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LGHL How often do elite recruits become playmakers at Ohio State?

Matt Brown

How often do elite recruits become playmakers at Ohio State?
Matt Brown
via our friends at Land-Grant Holy Land
Visit their fantastic blog and read the full article (and so much more) here


It's one thing to recruit elite talent. But how well does Ohio State develop it?

Ohio State’s recruiting class for 2017 is good. Really good. Potentially historically good, and certainly good enough to make a case for the best recruiting class in the country, even though it’s likely to be a bit on the small side. It also just got even better, thanks to the commitment for four-star defensive back Amir Riep, who picked the Buckeyes yesterday, and the commitment of Chase Young, an elite DE who picked Ohio State on Friday night.

If everybody sticks with their commitment, the Buckeyes will be even more loaded with talent headed into the future. But, for as predictive as recruiting rankings are, they’re not perfect, and an elite recruiting rating doesn’t guarantee success in big time college football. That requires injury luck, hard work, and talent development from the coaching staff.

Ohio State hasn’t been a stranger to recruiting elite talent, especially not during the Urban Meyer era. How often do those players turn into regular contributors for the Buckeyes?

To find out, we looked at every Ohio State player with a high four-star recruiting composite score that Ohio State signed in the 2012 and 2013 classes. We settled on the somewhat arbitrary cutoff point of a .9400 or higher composite ranking from 247 Sports. Those are players who are not just four-star recruits, but typically in the top 150 players, nationally, in their recruiting classes. We then checked to see if they became regular contributors for Ohio State.

Here’s the data:

Player name Year Position Composite Ranking Contributor?
Bri'onte Dunn 2012 RB 0.9537 No
Joshua Perry 2012 LB 0.9409 Yes
Noah Spence 2012 DE 0.9974 Yes?
Adolphus Washington 2012 DT 0.9884 Yes
Tommy Schutt 2012 DT 0.9601 Yes
Se'Von Pittman 2012 DE 0.9565 No
Vonn Bell 2013 S 0.9867 Yes
Jalin Marshall 2013 WR 0.983 Yes
Joey Bosa 2013 DE 0.9809 Yes
Eli Apple 2013 CB 0.9747 Yes
Mike Mitchell 2013 LB 0.9726 No
Cam Burrows 2013 CB 0.9719 Yes
Ezekiel Elliott 2013 RB 0.9693 Yes
Dontre Wilson 2013 APB 0.9685 Yes?
Evan Lisle 2013 OL 0.9464 No
Marcus Baugh 2013 TE 0.9597 Yes
Trey Johnson 2013 LB 0.9493 No

There’s a bit of subjectivity here, of course, but here are the names that jump out as non-contributors.

Bri’onte Dunn (2012). Dunn had some positive moments on special teams, but only had 48 carries over his Ohio State career (287 yards, 3 TDs). He was likely to have a much more prominent role on the team this year, but he was kicked off the team after allegations of domestic assault.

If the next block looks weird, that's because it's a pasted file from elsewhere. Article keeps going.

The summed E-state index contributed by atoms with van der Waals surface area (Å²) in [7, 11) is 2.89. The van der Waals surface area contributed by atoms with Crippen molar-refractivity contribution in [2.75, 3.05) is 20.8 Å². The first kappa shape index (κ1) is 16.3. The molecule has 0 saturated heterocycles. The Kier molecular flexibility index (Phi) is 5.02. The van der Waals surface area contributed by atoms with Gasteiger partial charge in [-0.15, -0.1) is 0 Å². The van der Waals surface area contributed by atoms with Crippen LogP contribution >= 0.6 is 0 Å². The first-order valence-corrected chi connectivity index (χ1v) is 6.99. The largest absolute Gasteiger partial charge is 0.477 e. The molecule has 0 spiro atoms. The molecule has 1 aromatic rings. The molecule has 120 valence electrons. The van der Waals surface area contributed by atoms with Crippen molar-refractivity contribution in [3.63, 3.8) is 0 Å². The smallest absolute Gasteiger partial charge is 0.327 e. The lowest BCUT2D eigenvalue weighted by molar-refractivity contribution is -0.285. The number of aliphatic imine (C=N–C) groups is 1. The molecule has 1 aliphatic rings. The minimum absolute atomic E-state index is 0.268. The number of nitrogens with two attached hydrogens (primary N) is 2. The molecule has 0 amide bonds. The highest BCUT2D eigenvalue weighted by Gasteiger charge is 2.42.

Se'Von Pittman (2012). Pittman flipped to Ohio State from Michigan State, but things didn’t work out in Columbus. After an injury required him to redshirt, he requested a transfer.

Mike Mitchell (2013). One of the most heralded members of the 2013 recruiting class, Mitchell redshirted, then transferred to Texas Tech, only to then transfer again. His brother, Mickey Mitchell, also transferred from Ohio State’s basketball team. I suspect the Buckeyes won’t recruit any more Mitchell kids.

Evan Lisle (2013). There’s still time for Lisle to find his spot on the offensive line, but he hasn’t found a way to secure meaningful playing time, and it appears that he will be passed on the depth chart by younger players, like true freshman Michael Jordan.

Trey Johnson (2013). Johnson was expected to compete for a starting spot at linebacker, before knee injures forced his retirement.

So that’s five misses, with the jury still potentially out on one of them. But Ohio State recruited 17 players with scores that high over that two year time period. So 70% of those players became contributors for Ohio State. Eight of those players are currently in the NFL, and that number could rise if anybody takes a flier on Baugh, Wilson or Lisle. That’s basically half.

Did every single player on that list reach their full, complete athletic potential? Probably not. Wilson, after all, was one of the more hyped playmakers in the 2013 class, and while he has been an important contributor (and could be again this season), injuries and inconsistencies have kept him from reaching that high ceiling. Noah Spence, of course, was productive while at Ohio State, but failed drug tests forced him to transfer to Eastern Kentucky.

But that list also contains one of the best defensive linemen and running backs in recent Ohio State history, a first round pick at defensive back, and several other excellent college players that were the backbone of a national championship winning team. That’s pretty good!

It’s too early to say what the returns will be like on some of the other classes, since playing time has been hard to come by, but there are reasons to be optimistic. Raekwon McMillan was a star recruit who is likely to be a NFL 1st rounder after this season, and several other high four-stars from the class of 2014 are projected starters for this season, like Curtis Samuel and Jamarco Jones. Ohio State signed eight players with .9400 or higher scores in the class of 2015 that could contribute this season as well.

Right now, the Buckeyes have 12 in the class of 2017, and are likely to finish with even more. Odds are, not every player will stick with Ohio State, thanks to transfers, injuries, off-the-field issues, or just plain ol’ failure to reach their athletic potential. But if the early returns from previous classes are any indication, most of them will at least become solid future contributors, and a good chunk could be playing on Sundays as well.

And that’s a good sign for the future of Ohio State football.

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